Individuals enter counseling for divorce during one of four stages. These stages include pre-divorce, active divorce, post-divorce recovery, and post-divorce moving on with life.
Individuals are looking towards making a decision and feeling comfortable about this decision as to whether or not to divorce. People are guided through exploration of their own experiences and their feelings. It is never advisable to divorce as a strategy to make someone else change. Divorce is approached, rather, as an announcement or declaration of a state that has already existed. That is, when the relationship has ended in the individual’s mind and heart, it may be time to declare this and announce this to the other person. This may be a very painful time for the individual and partner. It may have been preceded by a period of denial or a period of substance abuse or acting out. The person may have tried to distract themselves from their internal awareness and the discovery that the relationship has already ended internally. This awareness may come with both relief and remorse.
Counseling during the active stage of divorce, emotions are likely to run rampant. There may be feelings of remorse or guilt, along with anger and rage. Events may be transpiring quickly. There may be decisions that have to be made in terms of custody, visitation, property, etc. People seek counseling during this stage in order to have an objective consultant for them so that they might think through decisions at hand and not make them on an impulsive basis or on a reactive basis.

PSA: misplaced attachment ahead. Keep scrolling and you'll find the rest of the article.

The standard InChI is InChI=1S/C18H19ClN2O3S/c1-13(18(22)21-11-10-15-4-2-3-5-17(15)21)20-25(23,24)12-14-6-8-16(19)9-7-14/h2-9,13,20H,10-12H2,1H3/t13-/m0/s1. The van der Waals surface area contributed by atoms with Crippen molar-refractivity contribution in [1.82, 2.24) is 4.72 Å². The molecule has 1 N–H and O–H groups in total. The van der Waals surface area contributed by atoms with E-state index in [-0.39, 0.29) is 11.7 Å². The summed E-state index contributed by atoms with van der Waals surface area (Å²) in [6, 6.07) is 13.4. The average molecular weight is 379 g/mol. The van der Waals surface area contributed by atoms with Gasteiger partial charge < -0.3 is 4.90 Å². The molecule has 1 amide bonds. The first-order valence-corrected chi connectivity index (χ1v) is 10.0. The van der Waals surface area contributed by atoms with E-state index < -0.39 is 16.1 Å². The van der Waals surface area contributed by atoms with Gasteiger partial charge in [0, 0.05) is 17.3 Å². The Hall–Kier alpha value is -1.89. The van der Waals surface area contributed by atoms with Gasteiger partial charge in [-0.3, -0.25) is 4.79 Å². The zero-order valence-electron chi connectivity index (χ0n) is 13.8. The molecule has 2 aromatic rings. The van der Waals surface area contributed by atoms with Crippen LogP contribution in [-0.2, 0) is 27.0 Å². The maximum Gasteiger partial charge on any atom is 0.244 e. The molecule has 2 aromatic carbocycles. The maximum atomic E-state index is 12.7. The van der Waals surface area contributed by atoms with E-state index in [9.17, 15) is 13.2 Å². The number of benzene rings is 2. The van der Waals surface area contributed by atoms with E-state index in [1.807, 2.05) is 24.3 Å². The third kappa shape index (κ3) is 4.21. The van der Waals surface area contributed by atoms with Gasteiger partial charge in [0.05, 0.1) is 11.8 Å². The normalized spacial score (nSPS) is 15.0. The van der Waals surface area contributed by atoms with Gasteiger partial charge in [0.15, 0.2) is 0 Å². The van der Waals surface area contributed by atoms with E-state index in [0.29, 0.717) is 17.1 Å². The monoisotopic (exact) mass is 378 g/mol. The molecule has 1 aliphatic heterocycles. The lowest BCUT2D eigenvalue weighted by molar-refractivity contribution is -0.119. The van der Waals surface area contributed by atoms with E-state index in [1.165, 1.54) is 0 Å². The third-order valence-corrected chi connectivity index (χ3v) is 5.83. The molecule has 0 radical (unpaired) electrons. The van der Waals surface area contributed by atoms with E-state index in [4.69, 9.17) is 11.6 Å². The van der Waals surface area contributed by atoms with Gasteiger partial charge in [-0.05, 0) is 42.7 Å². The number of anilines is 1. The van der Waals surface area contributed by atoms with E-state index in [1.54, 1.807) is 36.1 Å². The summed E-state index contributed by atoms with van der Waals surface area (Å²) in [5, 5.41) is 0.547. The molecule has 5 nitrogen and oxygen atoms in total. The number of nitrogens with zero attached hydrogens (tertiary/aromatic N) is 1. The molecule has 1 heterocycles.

Counseling during the recovery stage of divorce usually occurs immediately following the divorce. This is the stage during which people may feel depressed, tired, useless, worthless, and they are attempting to get a hold of themselves. They may also feel abandoned and heartbroken that their partner has chosen to part company. They are attempting to survive this stage and to be able to move on in their lives. Beyond this stage, people move on into the fourth stage.
At this time, individuals may be beginning new relationships. They may be maintaining or developing a new part of relationships with their ex-spouses. They may be continuing to co-parent children. In any of these realms, an individual may find these tasks to be daunting. During the initial stages of becoming involved with someone else, the individual is frequently reminded of the beginnings of previous relationships. They may have very confusing feelings that arise regarding ex-spouses. Therapy is a good forum in which to contain, discuss, and work through these feelings.
James J. Foster and Associates has therapists available to work with individuals through any of these stages of divorce; as well as to assist other family members, such as children and significant others, during this time. We welcome questions, or new clients regarding any of these issues. Please feel free to call us if we may be of help.